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Boundary Autism Society gaining traction

Society co-founders look back on recent successes, call for volunteers
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Interest in programs and services offered by the Boundary Autism Society has grown exponentially since its inception late last year, which founding members say is great, but they are also hoping for more people to help.

What started out as a need to help educate the public about people with autism has quickly morphed into a burgeoning nonprofit offering services and outreach for families with children and youth on the autism spectrum.

While the society is a resource and support organization for families with autistic children and youth, co-founder Shena Dovedoff said all their activities are all-inclusive.

“We don’t require anyone to produce proof of a diagnosis,” she said. “All of our events are open for everyone, but they are to always include people who are neurodivergent. There will never be a threat of anyone asked to leave, but there will always be safe, calming areas in case someone is overstimulated.”

Reception has been wonderful, Dovedoff said, with the first public event at the Grinch Grind, which was a fundraiser for the society. Since then, they’ve been offering programs to see what the public is interested in. April was also Autism Awareness Month, which there were a few activities and awareness events around Grand Forks. Among the popular activities has been sensory play times at events like at a free family skate Feb. 19 and at the Grand Forks Performing Arts Centre recently, as well as a sensory corner at Dr. D. H. Perley Elementary School’s Family Night.

Dovedoff explained sensory play involves activities, usually in a quiet setting, that stimulates a child’s focus and curiosity while minimizing stress. This can include puzzles, reading nooks, physical touch stimulation like rice boxes, shaving cream and play slime.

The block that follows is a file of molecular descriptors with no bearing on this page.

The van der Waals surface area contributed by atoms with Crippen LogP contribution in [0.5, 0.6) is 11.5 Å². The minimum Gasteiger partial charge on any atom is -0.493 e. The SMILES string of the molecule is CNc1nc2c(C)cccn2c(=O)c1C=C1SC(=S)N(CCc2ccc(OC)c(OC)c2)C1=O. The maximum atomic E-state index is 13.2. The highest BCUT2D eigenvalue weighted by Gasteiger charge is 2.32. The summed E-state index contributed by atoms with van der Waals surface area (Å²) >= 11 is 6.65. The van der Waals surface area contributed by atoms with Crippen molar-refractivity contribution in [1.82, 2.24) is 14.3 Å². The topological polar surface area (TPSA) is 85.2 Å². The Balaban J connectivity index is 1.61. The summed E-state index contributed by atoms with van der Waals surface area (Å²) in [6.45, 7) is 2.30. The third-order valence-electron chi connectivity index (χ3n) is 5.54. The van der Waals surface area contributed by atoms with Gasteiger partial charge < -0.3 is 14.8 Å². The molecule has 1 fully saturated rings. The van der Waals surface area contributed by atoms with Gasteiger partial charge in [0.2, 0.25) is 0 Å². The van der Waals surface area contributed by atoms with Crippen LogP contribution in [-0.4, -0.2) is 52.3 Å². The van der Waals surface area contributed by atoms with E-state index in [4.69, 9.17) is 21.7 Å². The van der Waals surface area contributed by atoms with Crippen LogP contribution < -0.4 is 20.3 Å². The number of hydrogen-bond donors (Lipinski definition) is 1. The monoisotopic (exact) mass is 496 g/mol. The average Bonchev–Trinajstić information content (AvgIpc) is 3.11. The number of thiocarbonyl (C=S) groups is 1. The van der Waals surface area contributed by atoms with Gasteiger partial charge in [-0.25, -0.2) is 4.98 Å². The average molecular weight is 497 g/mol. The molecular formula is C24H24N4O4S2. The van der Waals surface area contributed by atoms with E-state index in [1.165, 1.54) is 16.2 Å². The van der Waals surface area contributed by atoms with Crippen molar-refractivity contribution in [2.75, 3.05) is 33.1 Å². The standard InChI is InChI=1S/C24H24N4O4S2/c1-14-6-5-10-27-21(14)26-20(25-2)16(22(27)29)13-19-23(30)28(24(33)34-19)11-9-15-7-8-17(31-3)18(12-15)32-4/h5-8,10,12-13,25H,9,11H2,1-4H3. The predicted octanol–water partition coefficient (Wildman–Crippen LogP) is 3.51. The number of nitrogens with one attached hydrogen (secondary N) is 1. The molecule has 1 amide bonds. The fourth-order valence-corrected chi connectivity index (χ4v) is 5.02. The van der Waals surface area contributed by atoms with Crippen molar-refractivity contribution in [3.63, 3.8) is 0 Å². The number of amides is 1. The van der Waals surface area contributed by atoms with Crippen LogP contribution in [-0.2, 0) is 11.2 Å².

There was also a soccer camp, which received high demand.

“We had so many kids and everyone loved it, nobody wants to see that end,” she said. “We’re definitely doing that again.”

The Wooden Spoon had a “donut day,” with about half of all proceeds from donut sales going to the society. The Grand Forks Aquatic Centre also held an event where they donated one dollar from admissions to the society.

The society was conceived after a need was identified by an RCMP officer.

“My journey to create this society started with an RCMP Constable joining parents for Noisy Reading Day at my son’s school” she said “This led to a realization that emergency professionals in the area have little to no training on how to interact with a person with Autism.”

After speaking to the officer and school staff, Dovedoff understood there were few resources for people to learn how to interact with Autistic people and when needed, de-escalate a stressful situation. She and Sam Popoff both founded the Boundary Autism Society initially for that reason, but quickly found a need to give families a source for resources and programs.

“The Boundary Autism Society started with the goal of bringing Autism Awareness and Response Training to communities in the Boundary area and I am very happy to report that our society’s Autism Awareness and Response Training course is being developed and is near completion,” Dovedoff said.

There’s a lot of families in the Boundary Region with children and youth with autism, Dovedoff said, as well as groups and sports teams that want to know more about effective communication.

“As much as organizations want to be more inclusive, some kids cannot follow instructions the same way, or they are not competitive, or they just want to run around. Coaches and instructors are not going to want to chase after the one kid that’s running away,” she said. “That makes the situation in competitive sports hard for children who are neurodivergent. So, by bringing this together in a non-competitive environment, where they can run and play and we have people that can make sure everybody is safe, everybody is having fun and everyone is looked after.”

To elaborate, co-founder Popoff used the soccer program they had. There were about six children and six volunteers, so each player was getting direct attention to suit their needs.

“There was one child that found group play intimidating for him, so I was able to go and play soccer with just him, but we still had kids playing soccer together,” she said.

Eventually, they want to make more programs available for neurodivergent adults as well.

So far, it’s been Dovedoff, Popoff and a few other people running programs, but as demand grows, they will be needing more people to help. Anyone interested in volunteering, or seeking programs, can visit the society’s Facebook page, email or 780-207-7281.

About the Author: Karen McKinley

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